Though supervisor was reticent to accommodate cancer survivor, no link between disability and discharge

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By Joy Waltemath

By Lorene D. Park, J.D.

Despite evidence that a manager believed an employee was lying about having had cancer and ongoing health issues, and that the manager was reticent to grant her requests for an earlier schedule and to telework, her employer did grant nearly every accommodation request, and it had a myriad of non-discriminatory reasons to fire the employee, including excessive absenteeism (which she did not prove was all disability related) and poor performance. Consequently, the Eighth Circuit affirmed summary judgment against her ADA and state law discrimination and retaliation claims (Oehmke v. Medtronic, Inc., December 22, 2016, Beam, C.).

The employee was treated for Hodgkin’s lymphoma and had been in remission since 1999. As a result of her cancer treatment, she had a suppressed immune system. In 2003, she was hired by Medtronic, a medical device manufacturer. She performed well and received awards. In 2005, she became a senior patient services specialist, answering patient questions and again receiving positive reviews. She got sick easily and was allowed to work from home as needed, though the employer’s policy was to limit telework to two days per week.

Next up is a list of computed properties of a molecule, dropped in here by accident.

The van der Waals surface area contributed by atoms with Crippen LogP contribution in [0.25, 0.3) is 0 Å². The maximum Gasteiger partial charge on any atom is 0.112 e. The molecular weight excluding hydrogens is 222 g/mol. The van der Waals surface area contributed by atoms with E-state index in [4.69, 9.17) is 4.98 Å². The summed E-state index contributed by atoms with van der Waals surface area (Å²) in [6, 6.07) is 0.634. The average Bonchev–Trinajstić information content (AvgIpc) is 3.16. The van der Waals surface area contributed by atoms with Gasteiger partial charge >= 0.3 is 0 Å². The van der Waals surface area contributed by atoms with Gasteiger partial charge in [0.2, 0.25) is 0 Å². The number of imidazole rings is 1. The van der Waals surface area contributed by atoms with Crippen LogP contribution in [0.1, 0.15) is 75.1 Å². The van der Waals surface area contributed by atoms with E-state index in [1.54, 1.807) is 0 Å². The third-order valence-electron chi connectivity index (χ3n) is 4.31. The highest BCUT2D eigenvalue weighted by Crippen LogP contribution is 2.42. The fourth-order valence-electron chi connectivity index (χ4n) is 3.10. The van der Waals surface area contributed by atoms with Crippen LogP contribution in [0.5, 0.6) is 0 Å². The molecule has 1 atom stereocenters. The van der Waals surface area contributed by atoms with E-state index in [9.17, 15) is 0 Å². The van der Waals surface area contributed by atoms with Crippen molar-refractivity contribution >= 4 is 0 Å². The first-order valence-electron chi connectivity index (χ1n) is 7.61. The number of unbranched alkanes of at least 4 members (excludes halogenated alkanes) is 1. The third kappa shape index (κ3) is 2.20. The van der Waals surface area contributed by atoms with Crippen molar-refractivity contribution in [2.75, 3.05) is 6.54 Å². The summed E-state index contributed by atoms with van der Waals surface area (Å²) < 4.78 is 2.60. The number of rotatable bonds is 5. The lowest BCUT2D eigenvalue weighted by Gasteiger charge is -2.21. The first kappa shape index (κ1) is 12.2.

Denied promotions. In 2008, the employee applied to be operations lead, but her supervisor talked her out of it because she was to be promoted to principal patient services specialist in July. In this conversation, the supervisor made a reference to Nazis and said the employee desired power. The employee took exception to this and their relationship soured. In the end, she received neither job and was told this was due to customer complaints. As to one, she put in her call notes that the customer was “rude,” which violated a policy requiring objective language.

Poor evaluation. In September 2008, the employee was told she had to comply with the two-day max telework policy. She asked to continue the existing arrangement and the supervisor agreed, so long as patient calls to her home were recorded. According to the department manager, in a second meeting that month, the employee behaved threateningly and the manager was concerned she would assault the supervisor. After the supervisor retired, the manager gave the employee a negative performance evaluation, stating that she violated the sick-leave call-in policy, the telework policy, and the policy requiring objective language in notes. The manager also wrote that on occasion she undermined leadership, which the employee admitted in deposition.

FMLA leave. Meanwhile, the employee took periods of FMLA leave for whooping cough, an injury from a car accident, and other illnesses. She was criticized for excessive absenteeism. and she objected that FMLA leave had been included; even excluding FMLA leave, though, her absenteeism rate was 4.75% and the company regarded over 2% to be excessive. When her FMLA leave was exhausted, the employer hired a replacement, and the employee was put in a new job that she claimed was too demanding. Another employee testified that she overheard the department manager and the supervisor creating, with relish, a job that would cause the employee to quit.